• The amount of interest in the tools, services and content offered at the web site may help you enhance the relevance of existing ones, and to design new ones.

  • The pattern in which traffic navigates through your site (also referred to as click-stream data) and the amount of time spent on a page may help you understand the motivations and interests of your online audience.

  • Click-stream data may help you offer personalized content to individual visitors and customised navigation to audience segments.

  • Click-stream data may also help you understand if visits concluded with a happy ending. Measuring unique sessions without any relationship to the outcome of a visit is like standing at your shop front and counting the number of window shoppers or passer-bys.

  • Analysis of click-stream data may help you improve the navigation on your website and contain unwanted traffic leakage.

  • Analysis of the "search terms" people are using in their search engines to find you, and also the search terms they use within your site may help you understand what motivates their visit.

  • The exit pages, that is the page your visitors are leaving your site from, may help you understand if the visit was happy ending and whether you can be assured of return visits.

  • The pages that people are looking at the most, and least, may help you understand the interests of your online audience. If there is content that is not looked at much, but which your business wants your online audience to look at, a number of things might have gone wrong. These could range from navigation problems, to the design, and to failing to attract the right audience.

  • Historical traffic data may help you forecast the likely outcomes of future activities, such as new product launch and marketing activities.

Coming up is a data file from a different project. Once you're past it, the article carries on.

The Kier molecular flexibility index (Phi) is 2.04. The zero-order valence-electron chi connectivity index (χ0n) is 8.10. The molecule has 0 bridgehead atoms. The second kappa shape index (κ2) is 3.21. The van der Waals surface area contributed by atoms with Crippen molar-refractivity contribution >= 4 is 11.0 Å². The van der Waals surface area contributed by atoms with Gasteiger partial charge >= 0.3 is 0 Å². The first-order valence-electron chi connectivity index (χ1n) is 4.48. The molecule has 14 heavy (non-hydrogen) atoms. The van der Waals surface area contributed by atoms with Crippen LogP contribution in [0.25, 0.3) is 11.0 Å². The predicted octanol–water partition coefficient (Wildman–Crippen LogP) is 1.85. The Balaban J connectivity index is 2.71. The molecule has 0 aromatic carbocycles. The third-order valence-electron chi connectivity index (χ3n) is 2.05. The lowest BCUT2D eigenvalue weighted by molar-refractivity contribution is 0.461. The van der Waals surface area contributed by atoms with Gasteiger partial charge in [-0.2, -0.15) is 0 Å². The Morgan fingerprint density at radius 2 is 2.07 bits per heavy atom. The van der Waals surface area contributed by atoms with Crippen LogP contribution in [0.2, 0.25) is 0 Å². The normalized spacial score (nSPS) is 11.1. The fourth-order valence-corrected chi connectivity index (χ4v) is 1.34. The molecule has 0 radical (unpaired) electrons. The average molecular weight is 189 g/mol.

• Changes in traffic volumes which you cannot explain by internal factors, may help you understand external factors and their impact on your business. These external factors may range from your competition's marketing push, to seasonal activities such as major holidays and sporting functions like the Olympics. A good way to understand these fluctuations is the use of a Panel-based Traffic Measurement Service. These services allow you to compare your site usage to a relevant comparison group's.

These are only some of things that you can derive from the web site traffic analysis. It is obvious from this list that web site traffic analysis must not be seen in isolation from the rest of your business. It must be an integral part of how you run your business.

The analysis outlined in this article focuses on traffic, not on the technical performance of a web site. Although inter-linked with the experience of the online audience, I suggest separating it from traffic analysis as this is a business activity that requires different skills. Technical analysis is a topic on in its own right, and has the objective of ensuring robustness, availability and the correct display of information in browser software and different screen resolutions.

If your business uses, or plans to use, the online platform as part of delivering value to its customers, you need to develop analysis metrics, and regularly collect, analyze and interpret your website traffic data. This will equip you with important information to keep abreast of what your customers are demanding, and to position your business for the future.